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What order do you assemble when plating a dish?

post #1 of 11
Thread Starter 
Hi there colleagues, had a thing in mind when it comes to plating multiple dishes at the once or in general to keep all dishes hot when they leave the pass, in what order do you plate components starch/veg/protein/sauce ?
post #2 of 11
Thread Starter 
No one? smile.gif
post #3 of 11

Welcome to Cheftalk,  The order would depend on the composition of the dish. 

post #4 of 11
Usually plate the protein or main and build the sides around it.
Well thats a conventional plating, but likeJimyra says it dpends
on the dish as well. Why you ask--you getting complaints of uneven
post #5 of 11

​Although your question sounds simple, it is very broad  and subsequently there really is no definitive answer which is probably why you don't have too many responses here.


There are many different considerations.


Is your sauce going under or over your protein


does your protein retain heat


does your side retain heat


does it have multiple components


do you have an expeditor garnishing/finishing plates?


how many people do you have on your line


etc etc etc


Obviously you need to look at all these elements while designing your menu. What and who you have to work with will define what you can and cannot do in your kitchen. If you have to ask this question, my advice to you at this point would be to keep it as simple as you can.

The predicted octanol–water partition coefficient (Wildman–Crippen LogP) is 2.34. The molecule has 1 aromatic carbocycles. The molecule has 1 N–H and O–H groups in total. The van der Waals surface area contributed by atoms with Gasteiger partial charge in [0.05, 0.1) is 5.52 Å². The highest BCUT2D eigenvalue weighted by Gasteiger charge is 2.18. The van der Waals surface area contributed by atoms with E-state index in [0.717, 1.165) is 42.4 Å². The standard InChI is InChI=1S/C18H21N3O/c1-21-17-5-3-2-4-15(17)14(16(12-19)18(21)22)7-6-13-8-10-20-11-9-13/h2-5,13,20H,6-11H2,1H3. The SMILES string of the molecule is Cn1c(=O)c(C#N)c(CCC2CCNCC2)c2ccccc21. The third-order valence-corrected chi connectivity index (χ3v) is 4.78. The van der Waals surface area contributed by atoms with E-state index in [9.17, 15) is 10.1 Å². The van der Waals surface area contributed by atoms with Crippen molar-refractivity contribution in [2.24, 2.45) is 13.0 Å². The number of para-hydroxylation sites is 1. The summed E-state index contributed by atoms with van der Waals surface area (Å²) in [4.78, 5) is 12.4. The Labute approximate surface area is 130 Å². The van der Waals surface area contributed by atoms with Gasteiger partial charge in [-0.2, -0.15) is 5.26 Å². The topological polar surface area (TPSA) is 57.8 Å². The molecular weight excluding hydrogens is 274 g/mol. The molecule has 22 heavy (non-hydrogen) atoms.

post #6 of 11
Thread Starter 
Why I am asking is that I work a small restaurant and almost always plating on my own, so sometimes when assembling dishes for like 2 tables at the same time it can be tough to keep everything smokin hot when leaving the pass if you understand what I mean.
post #7 of 11

whats your menu like? is it online? tell me what the restaurant name is and where and ill have a look at it

post #8 of 11
Thread Starter 
Yes but it is in Swedish tho
post #9 of 11

ok then that wont work.


Heres a few ideas


a lot of proteins can be half cooked and put on the side.

For example if you have a fillet of salmon and lets say you have it on the menu as grilled, make the grill marks and set it aside to be finished in the oven at the appropriate time.

lets say you have a dish of pasta going to the same table. Cook your pasta don't add the butter Set it aside

the easy dishes leave for last

a well done steak first

have your sides ready to be cooked if they are not already hot


So when you are plating try to time everything to be finished at more or less the same time starting with the hardest/longest dishes first, working your way to the easiest last.


Obviously keep your plating simple and if you are on your own in the kitchen do not accept parties larger than 4 maximum 6 people to be seated


let me know if this helps at all

post #10 of 11
Thread Starter 
Yes, that is usually how I work, when the order comes in, i start fire the proteins but leaving them half cooked while the table are eating starters, why shall a well done steak leave first for example.
post #11 of 11

it,s probably the most time consuming on your ticket and with a variable cooking time. It also will retain heat better than fish. Fish cools down very quickly. Pasta dishes also retain temp as do risottos and soups. Try putting those types of choices on your menu and avoid thinly sliced proteins

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